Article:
|11 May 2011|
Falling asleep at the theatre: An interview with Simon Casson
Naima Khan: Spoonfed
Simon Casson talks to Naima Khan about Lullaby, an over-night theatre show with the aim of getting the audience to fall asleep.
I feel slightly guilty when I welcome Simon Casson, producer at The Duckie Collective, to Spoonfed Towers. It's 2pm but lunch hour is carrying on with no end in sight and the Spoonfed team who, as Simon put it, “are all a bit trendy” have no intention of abandoning the sunshine to do some work. Meanwhile, indoors, I ask Simon to stand still and watch the fun outside so photographer Alex Brenner can take some shots.
He obliges and makes a few things abundantly clear: 1) He is far trendier than any of the Spoonfed team 2) He doesn't want you to get caught up with the strap-line for Duckie: 'Purveyors of progressive, working class entertainment' - it's a joke, and 3) He tends to fall asleep... a lot. He admits that even Black Watch, one of the loudest plays to have graced the Barbican, sent him to sleep. The Barbican, incidentally, is the venue of his next show, Lullaby, where the main aim is to get the audience to fall asleep.
In doing so it places itself at odds with every other theatre show out there, explains Simon: “Going to theatre's like hard work isn't it?” he tells me, “often theatre people even call it “work”. They say “do you like the work?” The truth is, Casson doesn't. “No one's going to be challenged or confronted in this show. People are going to be relaxed, soothed and cradled, it's the opposite of in-yer-face theatre.” That, coupled with Duckie's strap-line, is no doubt music to the ears of the Arts Council; a show unlike any other designed to “create an event that people who don't normally go to the theatre would like to see” will draw attention to itself but does it have reason to?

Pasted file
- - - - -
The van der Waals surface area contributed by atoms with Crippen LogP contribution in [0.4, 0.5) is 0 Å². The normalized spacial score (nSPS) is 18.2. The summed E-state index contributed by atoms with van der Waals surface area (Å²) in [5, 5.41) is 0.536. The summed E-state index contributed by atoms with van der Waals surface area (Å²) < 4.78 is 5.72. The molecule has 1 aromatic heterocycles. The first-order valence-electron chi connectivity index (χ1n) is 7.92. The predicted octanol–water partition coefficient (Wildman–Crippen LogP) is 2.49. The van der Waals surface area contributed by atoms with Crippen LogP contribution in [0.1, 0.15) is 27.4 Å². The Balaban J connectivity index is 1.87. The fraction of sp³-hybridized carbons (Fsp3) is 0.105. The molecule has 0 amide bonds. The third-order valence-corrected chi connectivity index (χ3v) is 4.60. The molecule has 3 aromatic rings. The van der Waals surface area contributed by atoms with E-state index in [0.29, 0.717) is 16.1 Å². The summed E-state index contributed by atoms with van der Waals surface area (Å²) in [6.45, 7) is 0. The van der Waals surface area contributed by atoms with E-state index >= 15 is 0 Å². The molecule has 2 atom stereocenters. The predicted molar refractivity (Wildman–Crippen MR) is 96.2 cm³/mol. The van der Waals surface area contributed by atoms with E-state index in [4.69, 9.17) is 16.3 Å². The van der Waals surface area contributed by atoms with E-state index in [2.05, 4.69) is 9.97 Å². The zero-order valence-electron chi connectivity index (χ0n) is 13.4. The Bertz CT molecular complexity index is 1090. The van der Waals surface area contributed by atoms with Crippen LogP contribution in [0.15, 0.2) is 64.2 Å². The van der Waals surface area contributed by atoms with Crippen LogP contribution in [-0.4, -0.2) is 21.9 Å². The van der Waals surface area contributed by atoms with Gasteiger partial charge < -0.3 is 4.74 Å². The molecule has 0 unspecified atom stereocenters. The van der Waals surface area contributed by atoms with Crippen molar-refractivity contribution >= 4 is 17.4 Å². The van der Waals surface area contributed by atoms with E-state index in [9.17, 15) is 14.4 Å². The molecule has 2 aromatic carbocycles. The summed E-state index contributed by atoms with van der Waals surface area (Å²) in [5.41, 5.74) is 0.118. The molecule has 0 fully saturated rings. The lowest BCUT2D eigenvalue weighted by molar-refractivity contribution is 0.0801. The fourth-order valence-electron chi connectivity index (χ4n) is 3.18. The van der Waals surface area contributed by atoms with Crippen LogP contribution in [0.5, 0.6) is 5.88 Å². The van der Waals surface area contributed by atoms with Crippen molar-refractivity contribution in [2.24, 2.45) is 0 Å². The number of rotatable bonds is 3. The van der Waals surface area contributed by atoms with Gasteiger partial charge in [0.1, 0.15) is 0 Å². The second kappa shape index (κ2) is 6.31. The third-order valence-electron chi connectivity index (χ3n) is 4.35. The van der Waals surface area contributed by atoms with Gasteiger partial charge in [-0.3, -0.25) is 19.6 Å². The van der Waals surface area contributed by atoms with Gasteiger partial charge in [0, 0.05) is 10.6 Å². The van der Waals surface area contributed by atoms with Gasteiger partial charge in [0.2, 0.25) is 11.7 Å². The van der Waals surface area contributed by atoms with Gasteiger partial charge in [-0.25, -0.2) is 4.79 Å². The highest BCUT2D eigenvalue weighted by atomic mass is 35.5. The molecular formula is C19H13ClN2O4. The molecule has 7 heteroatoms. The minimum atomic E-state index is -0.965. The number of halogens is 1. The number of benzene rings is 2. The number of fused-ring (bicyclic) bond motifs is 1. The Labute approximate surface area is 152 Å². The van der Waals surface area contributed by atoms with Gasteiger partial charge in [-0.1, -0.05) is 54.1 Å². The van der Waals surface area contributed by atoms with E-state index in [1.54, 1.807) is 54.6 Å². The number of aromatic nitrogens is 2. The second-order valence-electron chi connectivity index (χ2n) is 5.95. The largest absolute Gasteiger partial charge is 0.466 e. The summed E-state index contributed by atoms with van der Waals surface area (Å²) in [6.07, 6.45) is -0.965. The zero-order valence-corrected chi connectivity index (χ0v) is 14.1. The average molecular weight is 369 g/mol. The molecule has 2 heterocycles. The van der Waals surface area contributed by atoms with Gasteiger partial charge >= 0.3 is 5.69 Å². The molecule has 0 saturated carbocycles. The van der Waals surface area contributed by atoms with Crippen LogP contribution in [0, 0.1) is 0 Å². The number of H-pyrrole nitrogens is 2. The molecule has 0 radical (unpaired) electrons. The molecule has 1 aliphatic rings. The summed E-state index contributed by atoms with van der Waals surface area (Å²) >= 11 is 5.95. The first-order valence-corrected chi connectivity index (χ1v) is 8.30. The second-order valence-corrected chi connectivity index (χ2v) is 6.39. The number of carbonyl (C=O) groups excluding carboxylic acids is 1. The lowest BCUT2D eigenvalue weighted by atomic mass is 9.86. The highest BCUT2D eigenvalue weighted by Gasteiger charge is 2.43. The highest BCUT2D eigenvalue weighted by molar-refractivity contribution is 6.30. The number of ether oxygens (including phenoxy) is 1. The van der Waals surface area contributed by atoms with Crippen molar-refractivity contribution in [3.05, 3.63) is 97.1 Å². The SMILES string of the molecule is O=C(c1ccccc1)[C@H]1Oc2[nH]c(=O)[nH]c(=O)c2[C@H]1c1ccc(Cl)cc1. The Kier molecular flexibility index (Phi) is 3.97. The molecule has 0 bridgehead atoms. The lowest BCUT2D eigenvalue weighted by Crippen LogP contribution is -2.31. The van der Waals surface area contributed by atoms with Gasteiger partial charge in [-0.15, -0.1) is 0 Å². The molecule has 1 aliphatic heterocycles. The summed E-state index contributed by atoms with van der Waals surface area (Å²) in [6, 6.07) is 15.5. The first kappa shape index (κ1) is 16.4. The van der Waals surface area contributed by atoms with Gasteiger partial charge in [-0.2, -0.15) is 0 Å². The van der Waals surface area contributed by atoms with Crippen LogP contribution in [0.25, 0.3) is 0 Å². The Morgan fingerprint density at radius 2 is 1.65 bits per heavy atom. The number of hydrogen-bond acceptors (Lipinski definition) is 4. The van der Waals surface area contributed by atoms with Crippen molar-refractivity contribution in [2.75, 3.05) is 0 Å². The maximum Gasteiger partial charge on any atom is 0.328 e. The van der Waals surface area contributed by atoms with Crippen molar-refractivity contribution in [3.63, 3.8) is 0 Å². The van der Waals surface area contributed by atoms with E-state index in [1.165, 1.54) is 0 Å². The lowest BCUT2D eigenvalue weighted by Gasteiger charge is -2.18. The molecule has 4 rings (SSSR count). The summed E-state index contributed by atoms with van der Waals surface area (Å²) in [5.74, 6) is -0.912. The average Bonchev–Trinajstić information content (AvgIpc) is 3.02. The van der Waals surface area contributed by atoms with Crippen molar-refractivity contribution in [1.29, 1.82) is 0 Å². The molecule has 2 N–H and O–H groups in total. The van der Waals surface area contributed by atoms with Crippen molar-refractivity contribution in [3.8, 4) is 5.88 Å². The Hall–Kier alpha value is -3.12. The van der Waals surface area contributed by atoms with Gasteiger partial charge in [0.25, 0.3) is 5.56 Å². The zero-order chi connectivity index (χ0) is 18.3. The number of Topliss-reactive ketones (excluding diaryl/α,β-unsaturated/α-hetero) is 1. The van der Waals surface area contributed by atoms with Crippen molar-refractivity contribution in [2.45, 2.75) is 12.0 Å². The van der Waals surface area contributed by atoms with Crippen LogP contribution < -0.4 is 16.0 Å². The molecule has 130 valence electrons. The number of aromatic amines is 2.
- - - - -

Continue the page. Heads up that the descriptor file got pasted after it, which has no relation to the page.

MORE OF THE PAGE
The artists involved answer that question easily. Their quixotic, otherworldly narrative styles fit the essence of the show and proves the over-night theatre experience is no gimmick. Tim Spooner and partner Matthew Robbins provide the dreamy visual aspect and the storytelling, while the Plewis sisters H. and Harriet provide the music. Whether they'll stimulate the imagination or lull us to sleep remains to be seen but their plans to create some easy theatre seems achievable.
But what's more interesting is the potential for such a personal, albeit shared over-night experience. Much like going to a festival, audiences will experience a wholly unusual night at the theatre. They'll be in the same venue, watching the same acts but each person will have their own personal arena to explore too. And with the option to watch the show from a single, double or triple bed complete with bed-side lamp and curtains for some privacy, you have the option of cordoning yourself off from fellow audience members. Few shows offer such ownership of a space as Simon explains to me: “The audience will watch for a while, listen to some music and then take a break to go to the loo, have some cocoa and then they'll return to their bed and they'll feel like it's their bed because they were lying in it before.”
Whether the audience falls asleep or not may turn out to be secondary. Through Lullaby, Duckie will give theatre goers a way of making the theatre space their own, even if they are alongside dozens of others doing the exact same.
Lullaby runs at Barbican Pit Theatre from 25th June until 23rd July.
Image: Simon Casson by Alex Brenner ©